Callum Bewley is on course for his best season after a double at Musselburgh yesterday.

Jim Goldie had not run Sir Chauvelin over jumps for 632 days, although he had won on the Flat at Newcastle last month, and Bewley got his timing just right in the totepool Hogmaneigh Handicap Hurdle.

Bewley knew that he had to bide his time and he did exactly that. He was three lengths off the leader, Silver Concorde, at the last but switched right on the run-in and Sir Chauvelin won by one and a quarter lengths.

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Bewley has now ridden 14 winners this season and will hope to beat his best total of 21.

Olly Murphy, who started training last summer having been assistant to Irish trainer Gordon Elliott, won with his first runner at Musselburgh with Knockgraffon in the totequadpot "Auld Reekie" Handicap Chase.

Murphy booked an experienced jockey in Brian Hughes, who has a 28% strike-rate at Musselburgh, and had little trouble adding to that statistic despite Knockgraffon jinking right on the run-in.

Alan King passed the milestone of his 1500th winner when Yanworth won the BetBright Dipper Novices' Chase at Cheltenham and it was also a good day for Nigel Twiston-Davies.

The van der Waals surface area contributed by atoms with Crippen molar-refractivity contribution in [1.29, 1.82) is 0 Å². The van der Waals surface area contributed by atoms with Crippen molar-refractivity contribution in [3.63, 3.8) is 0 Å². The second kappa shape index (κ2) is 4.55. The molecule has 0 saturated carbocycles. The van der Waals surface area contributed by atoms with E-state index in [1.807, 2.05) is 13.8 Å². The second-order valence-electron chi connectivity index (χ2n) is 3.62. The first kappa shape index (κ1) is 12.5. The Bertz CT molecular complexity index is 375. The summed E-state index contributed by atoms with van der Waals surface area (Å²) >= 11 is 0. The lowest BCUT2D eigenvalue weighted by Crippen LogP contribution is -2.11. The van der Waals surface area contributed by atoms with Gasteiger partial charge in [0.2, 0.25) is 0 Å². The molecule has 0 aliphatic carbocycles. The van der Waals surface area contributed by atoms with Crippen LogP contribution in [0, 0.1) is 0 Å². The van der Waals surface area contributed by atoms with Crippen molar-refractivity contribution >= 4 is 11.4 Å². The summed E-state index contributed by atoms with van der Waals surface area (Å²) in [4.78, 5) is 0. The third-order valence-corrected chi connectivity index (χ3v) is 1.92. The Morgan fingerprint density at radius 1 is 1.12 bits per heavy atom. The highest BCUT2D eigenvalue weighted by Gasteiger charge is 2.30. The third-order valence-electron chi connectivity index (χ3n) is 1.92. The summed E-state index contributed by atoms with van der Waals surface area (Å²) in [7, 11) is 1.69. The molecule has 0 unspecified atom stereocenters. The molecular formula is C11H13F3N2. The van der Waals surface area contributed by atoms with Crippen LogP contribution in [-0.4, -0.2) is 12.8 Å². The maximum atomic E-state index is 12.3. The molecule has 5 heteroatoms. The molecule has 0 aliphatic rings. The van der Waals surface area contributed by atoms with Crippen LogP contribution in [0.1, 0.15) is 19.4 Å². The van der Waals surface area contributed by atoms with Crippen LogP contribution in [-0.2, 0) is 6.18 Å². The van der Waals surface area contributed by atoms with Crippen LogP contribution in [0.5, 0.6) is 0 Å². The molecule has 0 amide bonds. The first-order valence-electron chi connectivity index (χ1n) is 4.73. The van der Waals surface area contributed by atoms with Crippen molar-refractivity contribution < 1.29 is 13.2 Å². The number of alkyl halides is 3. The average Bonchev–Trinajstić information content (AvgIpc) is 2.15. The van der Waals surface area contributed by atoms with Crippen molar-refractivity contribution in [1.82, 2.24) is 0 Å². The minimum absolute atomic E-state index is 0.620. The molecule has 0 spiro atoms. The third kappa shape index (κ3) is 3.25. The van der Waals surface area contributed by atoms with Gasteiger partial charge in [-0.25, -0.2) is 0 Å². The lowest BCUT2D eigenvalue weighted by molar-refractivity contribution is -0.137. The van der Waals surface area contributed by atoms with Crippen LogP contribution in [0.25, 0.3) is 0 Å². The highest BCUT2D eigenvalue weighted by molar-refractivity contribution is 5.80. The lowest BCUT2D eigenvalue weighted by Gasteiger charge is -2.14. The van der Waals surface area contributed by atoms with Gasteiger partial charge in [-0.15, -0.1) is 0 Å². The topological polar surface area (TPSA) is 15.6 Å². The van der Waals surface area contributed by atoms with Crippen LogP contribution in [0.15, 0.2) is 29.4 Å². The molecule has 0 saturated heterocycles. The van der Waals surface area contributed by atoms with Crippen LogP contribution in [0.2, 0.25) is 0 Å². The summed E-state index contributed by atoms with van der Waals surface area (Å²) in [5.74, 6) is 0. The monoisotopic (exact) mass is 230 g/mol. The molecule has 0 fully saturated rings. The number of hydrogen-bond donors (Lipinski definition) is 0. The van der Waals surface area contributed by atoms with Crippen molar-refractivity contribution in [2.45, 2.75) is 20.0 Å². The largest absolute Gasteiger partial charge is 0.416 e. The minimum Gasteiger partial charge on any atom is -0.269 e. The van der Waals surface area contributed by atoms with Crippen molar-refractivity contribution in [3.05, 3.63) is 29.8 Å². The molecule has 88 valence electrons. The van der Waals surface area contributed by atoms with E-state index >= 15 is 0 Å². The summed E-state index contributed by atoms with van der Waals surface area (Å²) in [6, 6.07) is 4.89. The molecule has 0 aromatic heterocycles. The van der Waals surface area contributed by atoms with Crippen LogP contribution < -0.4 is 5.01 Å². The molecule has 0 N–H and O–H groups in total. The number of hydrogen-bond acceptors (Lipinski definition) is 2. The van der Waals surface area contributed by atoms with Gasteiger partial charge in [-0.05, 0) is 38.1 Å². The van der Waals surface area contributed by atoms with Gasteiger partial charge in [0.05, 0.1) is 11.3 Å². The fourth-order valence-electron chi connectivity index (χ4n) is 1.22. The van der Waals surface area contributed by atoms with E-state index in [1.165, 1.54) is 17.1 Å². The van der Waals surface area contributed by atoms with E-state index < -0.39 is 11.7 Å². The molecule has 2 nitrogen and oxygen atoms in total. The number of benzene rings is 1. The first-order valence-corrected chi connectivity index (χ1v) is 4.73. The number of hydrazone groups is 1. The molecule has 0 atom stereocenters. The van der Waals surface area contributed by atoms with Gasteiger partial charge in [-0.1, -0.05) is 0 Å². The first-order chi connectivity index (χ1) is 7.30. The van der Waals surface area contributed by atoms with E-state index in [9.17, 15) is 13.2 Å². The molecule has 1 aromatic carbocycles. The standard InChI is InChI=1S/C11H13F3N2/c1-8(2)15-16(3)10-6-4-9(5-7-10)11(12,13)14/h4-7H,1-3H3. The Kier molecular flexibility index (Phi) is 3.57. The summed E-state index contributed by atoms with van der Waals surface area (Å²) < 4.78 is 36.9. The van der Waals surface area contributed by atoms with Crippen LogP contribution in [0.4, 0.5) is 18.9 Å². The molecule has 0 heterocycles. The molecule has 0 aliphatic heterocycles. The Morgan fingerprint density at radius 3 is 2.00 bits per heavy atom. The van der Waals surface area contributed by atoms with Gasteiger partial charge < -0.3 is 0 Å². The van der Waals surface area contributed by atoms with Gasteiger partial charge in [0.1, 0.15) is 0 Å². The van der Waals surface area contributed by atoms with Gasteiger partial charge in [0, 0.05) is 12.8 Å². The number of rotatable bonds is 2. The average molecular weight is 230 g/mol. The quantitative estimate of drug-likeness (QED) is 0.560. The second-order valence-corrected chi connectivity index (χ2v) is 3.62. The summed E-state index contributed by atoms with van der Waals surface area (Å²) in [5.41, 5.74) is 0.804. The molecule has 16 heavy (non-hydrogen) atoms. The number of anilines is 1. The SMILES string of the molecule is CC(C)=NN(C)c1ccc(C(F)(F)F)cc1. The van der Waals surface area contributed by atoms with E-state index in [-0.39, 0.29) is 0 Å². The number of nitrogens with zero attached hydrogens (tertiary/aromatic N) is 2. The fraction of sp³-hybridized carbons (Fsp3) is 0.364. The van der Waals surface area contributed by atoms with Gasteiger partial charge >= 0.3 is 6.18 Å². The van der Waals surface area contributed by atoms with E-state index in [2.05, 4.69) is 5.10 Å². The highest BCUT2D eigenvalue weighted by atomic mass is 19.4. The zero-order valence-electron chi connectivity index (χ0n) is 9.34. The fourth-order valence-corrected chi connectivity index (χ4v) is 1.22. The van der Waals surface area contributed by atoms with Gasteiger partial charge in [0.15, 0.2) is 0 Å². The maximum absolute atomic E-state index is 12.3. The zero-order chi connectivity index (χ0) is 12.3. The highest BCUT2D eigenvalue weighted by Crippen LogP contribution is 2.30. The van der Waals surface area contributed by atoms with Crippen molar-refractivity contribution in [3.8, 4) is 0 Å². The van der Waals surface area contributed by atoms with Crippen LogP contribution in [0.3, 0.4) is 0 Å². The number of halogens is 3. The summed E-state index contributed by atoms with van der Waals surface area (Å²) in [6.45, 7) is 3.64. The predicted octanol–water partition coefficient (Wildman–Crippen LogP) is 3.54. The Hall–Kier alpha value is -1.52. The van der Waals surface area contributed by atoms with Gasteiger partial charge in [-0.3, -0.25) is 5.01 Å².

He reached 50 winners for the season with a double led by Wholestone’s victory in the Dornan Engineering Relkeel Hurdle and there was an explanation for why stable star Bristol de Mai ran below expectations in the King George VI Chase at Kempton last week.

Part-owner Simon Munir said: "Bristol De Mai had a full MOT on Friday at hospital and we got the report from the hospital yesterday and he had ulcers, which we're now treating."

Everyone was left confused, including the judge, after Report To Base finished first past the post in the beginners' chase at Exeter.

He was announced as the winner, but the 4-7 favourite was disqualified because he had incorrectly bypassed the third-last fence.

Adam Wedge, the jockey, offered no excuses – although a number of fences were omitted due to a combination of low sun and waterlogging – and was banned for 21 days.

Those who started the New Year regretting their celebrations of the night before might have sympathy for Tom Bellamy. The jockey failed a breath test at Cheltenham and was stood down by the racecourse stewards.

Bellamy was referred to the British Horseracing Authority which will no doubt be a sobering experience.